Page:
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Bihar: Paddy Farmers in Flood-Prone Areas Face Water Crisis

Thousands of farmers in hundreds of flood-prone villages facing water crisis due to climate change

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Patna: Lakhan Rai, a marginal farmer, is restless over dry paddy fields that have developed huge cracks. There is a serious water crisis in his village as different water bodies dried, private handpumps have also dried up, and there is no rain during the ongoing month of Sawan, traditionally- heavy rains during monsoon.

"This is really an unusual situation here. Poor monsoon has affected us. Paddy cultivation is facing a difficult time. It is the first time that handpumps dried up in our village, indicating the depletion of the groundwater level. There is no water available in the canal, and ponds have also dried," Rai, a resident of Kalyanpur village under Aurai block in Muzaffarpur district of Bihar, told NewsClick.

Rai is not alone. Thousands of farmers in hundreds of villages in flood-prone half a dozen blocks, including Aurai, Katra, Muraul, Sakra, Bandra and Manipur, are facing the brunt of climate change. "Usually, in the last week of July, we used to face floods and never expected such a water crisis. In place of plenty of water during annual floods, we are facing a drought-like situation," said Sambhu Yadav, a small farmer, resident of Bishnupur village under Katra block.

Rai and Yadav said villagers are going through the problem of lack of drinking water after handpumps dried up and appealed to farmers not to pump groundwater by diesel pump for irrigating paddy fields.

They pointed out that paddy-growing farmers are fully dependent on heavy rainfall during June and July, followed by wet August. But this year's repeated dry spell in the last 50 days is alarming. In other flood-prone districts like Sitamarhi, Supaul and Bhagalpur, farmers have also been facing the water problem for paddy cultivation due to poor monsoon.

Similarly, farmers in drought-prone Gaya and Aurangabad districts are upset and losing hope to grow paddy this year due to the lack of water. "We are yet to start paddy seedlings transplantation. Our farmlands are dry and have developed cracks. A small number of farmers who transplanted paddy seedlings are struggling to save. Paddy is either drying or turning yellow due to lack of rains,” Mukesh Kumar, a marginal farmer of Dumri village under Fatehpur block in Gaya, said.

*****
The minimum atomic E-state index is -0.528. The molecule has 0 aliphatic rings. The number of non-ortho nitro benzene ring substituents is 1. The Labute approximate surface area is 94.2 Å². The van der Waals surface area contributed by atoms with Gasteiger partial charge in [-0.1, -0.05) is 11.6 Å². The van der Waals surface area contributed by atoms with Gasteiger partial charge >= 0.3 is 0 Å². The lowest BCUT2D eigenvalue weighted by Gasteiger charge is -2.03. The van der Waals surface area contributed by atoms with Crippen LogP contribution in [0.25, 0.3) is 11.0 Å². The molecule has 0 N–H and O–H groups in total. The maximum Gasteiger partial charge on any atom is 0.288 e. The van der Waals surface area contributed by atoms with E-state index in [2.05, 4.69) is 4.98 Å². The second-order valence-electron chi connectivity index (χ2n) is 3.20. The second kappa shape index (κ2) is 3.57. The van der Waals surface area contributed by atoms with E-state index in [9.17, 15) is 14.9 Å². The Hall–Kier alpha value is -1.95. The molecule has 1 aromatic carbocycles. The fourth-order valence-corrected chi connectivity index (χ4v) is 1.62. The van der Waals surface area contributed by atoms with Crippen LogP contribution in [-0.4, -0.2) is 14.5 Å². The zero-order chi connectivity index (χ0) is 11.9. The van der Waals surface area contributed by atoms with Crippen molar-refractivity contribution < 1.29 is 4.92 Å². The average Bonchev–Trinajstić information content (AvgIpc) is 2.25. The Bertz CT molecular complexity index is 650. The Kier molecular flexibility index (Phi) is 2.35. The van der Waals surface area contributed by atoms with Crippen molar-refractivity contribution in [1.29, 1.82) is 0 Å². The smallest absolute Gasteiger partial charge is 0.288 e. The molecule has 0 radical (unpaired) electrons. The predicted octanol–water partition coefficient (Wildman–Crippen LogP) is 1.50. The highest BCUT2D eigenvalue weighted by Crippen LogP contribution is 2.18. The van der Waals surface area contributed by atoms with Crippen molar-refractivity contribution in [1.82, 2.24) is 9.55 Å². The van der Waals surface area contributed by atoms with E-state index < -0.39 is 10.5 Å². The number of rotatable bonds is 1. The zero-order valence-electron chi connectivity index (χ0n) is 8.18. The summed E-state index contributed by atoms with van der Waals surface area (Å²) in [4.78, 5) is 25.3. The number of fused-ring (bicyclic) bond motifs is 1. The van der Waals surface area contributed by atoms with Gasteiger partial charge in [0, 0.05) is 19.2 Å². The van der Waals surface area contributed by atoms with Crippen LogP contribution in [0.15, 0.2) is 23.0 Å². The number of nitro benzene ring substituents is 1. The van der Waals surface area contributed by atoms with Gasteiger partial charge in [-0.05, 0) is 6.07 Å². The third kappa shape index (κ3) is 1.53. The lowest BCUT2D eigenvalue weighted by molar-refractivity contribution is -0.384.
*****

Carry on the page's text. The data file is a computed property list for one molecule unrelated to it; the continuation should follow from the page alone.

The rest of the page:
Another farmer Bhola Singh of Tekari block in Gaya said paddy cultivation is badly affected due to a lack of irrigation.

Devendra Mandal, an agriculture scientist at Krishi Vigyan Kendra, Gaya, said the condition is not good for paddy-growing farmers this year. "So far, less than 5 % of paddy seedling transplantation has been completed in Gaya, and there is not much hope if heavy rains do not happen by the end of July. Paddy seedling transplantation in early August is bound to affect its yield and production,” Mandal said.

More or less, the same situation was reported in other drought-prone districts of Jahanabad, Aurangabad, Arwal, and Nawada. Bihar recorded 45% less than the normal rainfall from June 1 to July 25, per the rainfall report of the Indian Meteorological Department (IMD) Centre, Patna.

An official at IMD Centre, Patna, told NewsClick that as per official data, the state recorded 242.2 mm of rainfall against the normal 442.2 mm rainfall, which is 200 mm less.

According to agriculture department officials, of 38 districts, only three districts have received normal rainfall this time. About 35 districts have received less than normal rain. "Overall situation of rains is serious, 26 districts have received 59% less than normal rains and nearly a dozen districts received more than 70% less than normal,” the official said.

Officials of the IMD here have ruled out rains till July 28-29. This is bad news for rice-growing farmers fighting to keep paddy saplings alive in their small nurseries. The IMD Patna clarified that there is little chance or possibility of rain in the next few days.

Agriculture scientist SK Singh said that June-end to July 10-15 is the best time for paddy transplantation, but farmers face a big problem due to poor monsoon.

Abdus Sattar, a senior scientist at the Centre for Advanced Studies on Climate Change, Rajendra Prasad Central Agricultural University, Pusa in Samastipur district, said Bihar is witnessing a change in the rainfall pattern due to climate change.

Sattar told NewsClick that rainy days during monsoon are decreasing year after year in the last two to three decades."The government and the farmers have to adapt new crops to face the reality of climate change. This is a must for survival and sustainable development," he said.

He said farmers would have to change the cropping pattern as the climate would become erratic.

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